A recent report by University of Adelaide’s International Centre for Financial Services (Report), issued in October 2023, has raised numerous concerns on the proposed new Division 296 tax. The proposed 15% tax on taxable superannuation earnings on superannuation fund member’s with more than $3 million in total superannuation balance (TSB) is set to commence from 1 July 2025. In this article we have extracted some of the key findings of the Report.
Further background information is available in the articles below.
Affected SMSF members
The Report was based on data on more than 720,000 SMSF members over the period FY2021-FY2022 confirming that an estimated 50,000 SMSF members will be affected by the new tax. Treasury estimated that around 80,000 people including those in both SMSFs and APRA funds would be affected. This suggests that the majority impacted by Div 296 will be SMSF members (over 60%).
Tax on unrealised gains
The Report notes that the taxation of unrealised gains is rare in OECD countries and even rarer in OECD pension/superannuation systems. Importantly, the Report states that deferring the taxation of unrealised gains until they are realised is very likely to “grow the pie” for both superannuants, and those taxing superannuants in the longer term.
The Report further notes that Australia’s tax system clearly delineates between income and capital gains tax (CGT), and the CGT regime, which has been in place now for almost 40 years, is based primarily on realised gains evidenced by completed transactions. Given both the benchmarking to other OECD nations and Australia’s own economic history, the authors of the Report interpret the structure of the current proposal – to reduce superannuation tax concessions for individuals with TSBs in excess of $3 million – as a somewhat radical departure from existing taxation policy, with potentially far broader consequences than just those outlined by Treasury in their consultation paper.
Lack of liquidity
The Report also highlights the issue of SMSF member liquidity to meet the new tax burden. Some notable findings include:
- The mean liability of the tax per member would have been $89,000 based on FY2021 data and $83,000 on FY2022 data.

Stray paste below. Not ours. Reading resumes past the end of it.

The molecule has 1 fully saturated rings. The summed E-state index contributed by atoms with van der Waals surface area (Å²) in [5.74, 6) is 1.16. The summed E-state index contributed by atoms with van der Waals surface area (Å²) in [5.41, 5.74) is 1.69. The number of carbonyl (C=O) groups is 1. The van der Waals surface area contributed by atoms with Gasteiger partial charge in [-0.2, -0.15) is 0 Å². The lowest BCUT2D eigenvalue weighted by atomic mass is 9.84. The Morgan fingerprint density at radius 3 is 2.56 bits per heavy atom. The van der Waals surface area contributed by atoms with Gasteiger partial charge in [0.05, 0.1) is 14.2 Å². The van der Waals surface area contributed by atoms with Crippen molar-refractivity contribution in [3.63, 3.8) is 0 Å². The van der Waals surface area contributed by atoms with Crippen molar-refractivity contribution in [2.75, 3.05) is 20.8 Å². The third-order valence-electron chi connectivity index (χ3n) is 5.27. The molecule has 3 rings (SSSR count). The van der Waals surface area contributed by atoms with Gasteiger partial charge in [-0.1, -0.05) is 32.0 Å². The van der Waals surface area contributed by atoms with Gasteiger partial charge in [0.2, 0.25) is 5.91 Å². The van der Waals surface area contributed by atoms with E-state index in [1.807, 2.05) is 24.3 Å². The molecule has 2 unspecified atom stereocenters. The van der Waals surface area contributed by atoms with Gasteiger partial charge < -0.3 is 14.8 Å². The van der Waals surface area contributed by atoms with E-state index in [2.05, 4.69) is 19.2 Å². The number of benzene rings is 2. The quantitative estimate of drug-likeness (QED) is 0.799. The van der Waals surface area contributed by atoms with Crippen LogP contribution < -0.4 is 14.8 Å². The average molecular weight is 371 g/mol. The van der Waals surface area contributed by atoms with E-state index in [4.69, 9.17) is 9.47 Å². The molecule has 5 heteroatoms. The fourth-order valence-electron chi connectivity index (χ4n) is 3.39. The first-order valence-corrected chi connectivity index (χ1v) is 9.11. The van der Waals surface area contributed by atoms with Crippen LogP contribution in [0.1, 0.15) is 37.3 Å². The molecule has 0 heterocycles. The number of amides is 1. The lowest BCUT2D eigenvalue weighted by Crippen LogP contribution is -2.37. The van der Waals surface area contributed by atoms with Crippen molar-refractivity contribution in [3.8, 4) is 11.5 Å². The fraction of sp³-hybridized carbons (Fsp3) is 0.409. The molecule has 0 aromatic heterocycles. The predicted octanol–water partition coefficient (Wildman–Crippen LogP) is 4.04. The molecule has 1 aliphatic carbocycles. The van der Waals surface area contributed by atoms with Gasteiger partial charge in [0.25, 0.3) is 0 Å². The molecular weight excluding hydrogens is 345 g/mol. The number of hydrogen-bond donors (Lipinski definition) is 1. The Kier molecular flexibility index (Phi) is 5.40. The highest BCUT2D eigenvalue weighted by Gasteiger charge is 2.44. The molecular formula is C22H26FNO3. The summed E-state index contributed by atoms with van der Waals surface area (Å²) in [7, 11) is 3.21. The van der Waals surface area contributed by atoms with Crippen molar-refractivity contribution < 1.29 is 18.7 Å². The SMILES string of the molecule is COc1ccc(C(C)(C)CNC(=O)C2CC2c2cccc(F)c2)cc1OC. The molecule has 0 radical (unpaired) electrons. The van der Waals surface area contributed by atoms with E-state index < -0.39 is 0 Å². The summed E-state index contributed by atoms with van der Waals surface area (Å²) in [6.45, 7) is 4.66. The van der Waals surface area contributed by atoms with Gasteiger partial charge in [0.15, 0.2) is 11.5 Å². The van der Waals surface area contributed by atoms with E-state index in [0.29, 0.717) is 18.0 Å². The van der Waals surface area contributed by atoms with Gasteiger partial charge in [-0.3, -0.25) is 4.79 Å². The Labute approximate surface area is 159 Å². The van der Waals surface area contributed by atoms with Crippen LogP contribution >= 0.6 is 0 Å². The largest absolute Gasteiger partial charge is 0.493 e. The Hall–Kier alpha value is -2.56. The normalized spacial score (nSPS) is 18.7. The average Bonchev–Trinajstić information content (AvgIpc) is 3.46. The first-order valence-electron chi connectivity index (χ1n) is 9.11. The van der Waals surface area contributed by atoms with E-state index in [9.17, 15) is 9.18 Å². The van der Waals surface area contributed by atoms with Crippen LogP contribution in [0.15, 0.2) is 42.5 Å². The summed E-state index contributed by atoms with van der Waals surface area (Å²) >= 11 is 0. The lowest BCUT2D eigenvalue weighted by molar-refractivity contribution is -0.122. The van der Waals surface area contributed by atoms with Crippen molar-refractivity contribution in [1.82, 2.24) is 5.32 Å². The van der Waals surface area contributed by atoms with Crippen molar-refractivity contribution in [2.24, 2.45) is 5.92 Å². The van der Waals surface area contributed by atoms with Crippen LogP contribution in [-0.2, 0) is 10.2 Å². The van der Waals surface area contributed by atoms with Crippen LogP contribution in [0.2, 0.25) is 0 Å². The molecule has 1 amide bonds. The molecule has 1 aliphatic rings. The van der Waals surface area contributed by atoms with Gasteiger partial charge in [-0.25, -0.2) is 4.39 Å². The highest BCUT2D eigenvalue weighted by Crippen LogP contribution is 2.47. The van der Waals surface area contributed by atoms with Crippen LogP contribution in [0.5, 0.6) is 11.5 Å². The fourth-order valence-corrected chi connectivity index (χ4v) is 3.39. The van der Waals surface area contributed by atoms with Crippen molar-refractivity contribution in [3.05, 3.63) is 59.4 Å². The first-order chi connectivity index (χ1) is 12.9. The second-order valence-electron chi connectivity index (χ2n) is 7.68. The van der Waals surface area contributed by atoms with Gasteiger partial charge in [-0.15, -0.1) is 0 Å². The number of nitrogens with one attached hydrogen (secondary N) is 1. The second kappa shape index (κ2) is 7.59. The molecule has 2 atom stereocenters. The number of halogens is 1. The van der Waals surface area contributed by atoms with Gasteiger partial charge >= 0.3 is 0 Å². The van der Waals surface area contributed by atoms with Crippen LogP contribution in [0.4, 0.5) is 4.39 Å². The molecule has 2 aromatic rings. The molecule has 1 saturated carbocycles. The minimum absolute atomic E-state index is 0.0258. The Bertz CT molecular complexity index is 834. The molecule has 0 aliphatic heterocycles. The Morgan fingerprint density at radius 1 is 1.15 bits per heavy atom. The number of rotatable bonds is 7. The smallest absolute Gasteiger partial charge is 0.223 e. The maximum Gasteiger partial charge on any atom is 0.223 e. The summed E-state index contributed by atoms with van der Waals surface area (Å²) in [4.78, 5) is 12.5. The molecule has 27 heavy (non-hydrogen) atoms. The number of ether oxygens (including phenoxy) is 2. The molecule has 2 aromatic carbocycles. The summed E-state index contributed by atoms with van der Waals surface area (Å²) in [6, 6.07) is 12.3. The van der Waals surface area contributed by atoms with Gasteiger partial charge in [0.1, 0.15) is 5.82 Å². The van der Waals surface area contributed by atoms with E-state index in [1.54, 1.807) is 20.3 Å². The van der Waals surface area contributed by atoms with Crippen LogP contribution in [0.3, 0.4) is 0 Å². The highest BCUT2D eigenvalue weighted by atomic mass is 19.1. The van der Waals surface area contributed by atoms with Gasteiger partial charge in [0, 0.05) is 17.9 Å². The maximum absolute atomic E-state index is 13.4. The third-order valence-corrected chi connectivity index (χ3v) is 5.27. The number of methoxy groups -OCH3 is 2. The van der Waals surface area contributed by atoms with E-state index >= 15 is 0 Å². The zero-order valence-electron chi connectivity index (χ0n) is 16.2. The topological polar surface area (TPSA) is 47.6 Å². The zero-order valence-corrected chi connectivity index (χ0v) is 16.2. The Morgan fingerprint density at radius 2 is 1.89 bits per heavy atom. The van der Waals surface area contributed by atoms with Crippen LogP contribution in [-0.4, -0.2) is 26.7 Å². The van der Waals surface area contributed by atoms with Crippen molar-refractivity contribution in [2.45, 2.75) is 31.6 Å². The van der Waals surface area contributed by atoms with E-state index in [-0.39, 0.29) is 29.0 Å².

- Selling illiquid assets is typically associated with substantial transaction costs, and the Government’s proposal to cover the new liability with funding external to superannuation is unlikely to be possible for all affected members.
- Somewhere between 3% and 11% of affected SMSF members will find it difficult to cover the new tax expense from liquid assets within their superannuation fund. This proportion is higher during periods of capital market growth (ie, 2021) and lower during periods with bearish capital markets (ie, 2022).
- There is an estimated four-fold increase in the rate of liquidity problems, from 3.1% to 13.5%, once members meeting the added tax expense in a prior period is accounted for. This implies an additional cumulative liquidity risk factor for affected members.
Broadly, the Report confirms that there will be a cohort of affected members suffering liquidity issues to pay the new tax. Despite submissions requesting a deferment of the tax until illiquid assets are realised, there has been no recognition for a deferral mechanism apart for defined benefit funds.
The Report recommended careful reconsideration by the legislators, specifically regarding the tax treatment of unrealised capital gains based on adjusted annual changes in TSBs. The University of Adelaide joins a growing number of industry associations calling for a change to the new tax including the SMSF Association, Tax Institute, the major accounting bodies and the Institute of Financial Professionals Australia.
The full University of Adelaide Report can be found here.
Naturally, DBA Lawyers would be pleased to provide advice and assistance on the new Div 296 tax if requested.
Training on Div 296
We also provide staff training via Zoom (Australia wide) or in-house (Victoria) to your team/group and respond to your specific training needs and real client practical examples. This training can assist with the development of your in-house expertise within your firm to assist clients. For more information regarding in-house training please contact us.
For our recent SMSF Online Update session on Div 296 on 6 October 2023, click here.
Other related articles can be accessed here:
- New 15% tax on $3M+ member super balances –– exposure draft legislation now issued as Div 296 tax
- The new 15% tax on $3M+ member total super balances from 1 July 2025 –– a tax analysis
- Correcting a misconception — how TSBs are calculated with certain LRBAs (critical for new tax on $3M+ balances)
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This article is for general information only and should not be relied upon without first seeking advice from an appropriately qualified professional. The above does not constitute financial product advice. Financial product advice can only be obtained from a licenced financial adviser under the Corporations Act 2001 (Cth).
Note: DBA Lawyers presents monthly online SMSF training. For more details or to register, visit www.dbanetwork.com.au or call 03 9092 9400.
For more information regarding how DBA Lawyers can assist in your SMSF practice, visit www.dbalawyers.com.au.
9 November 2023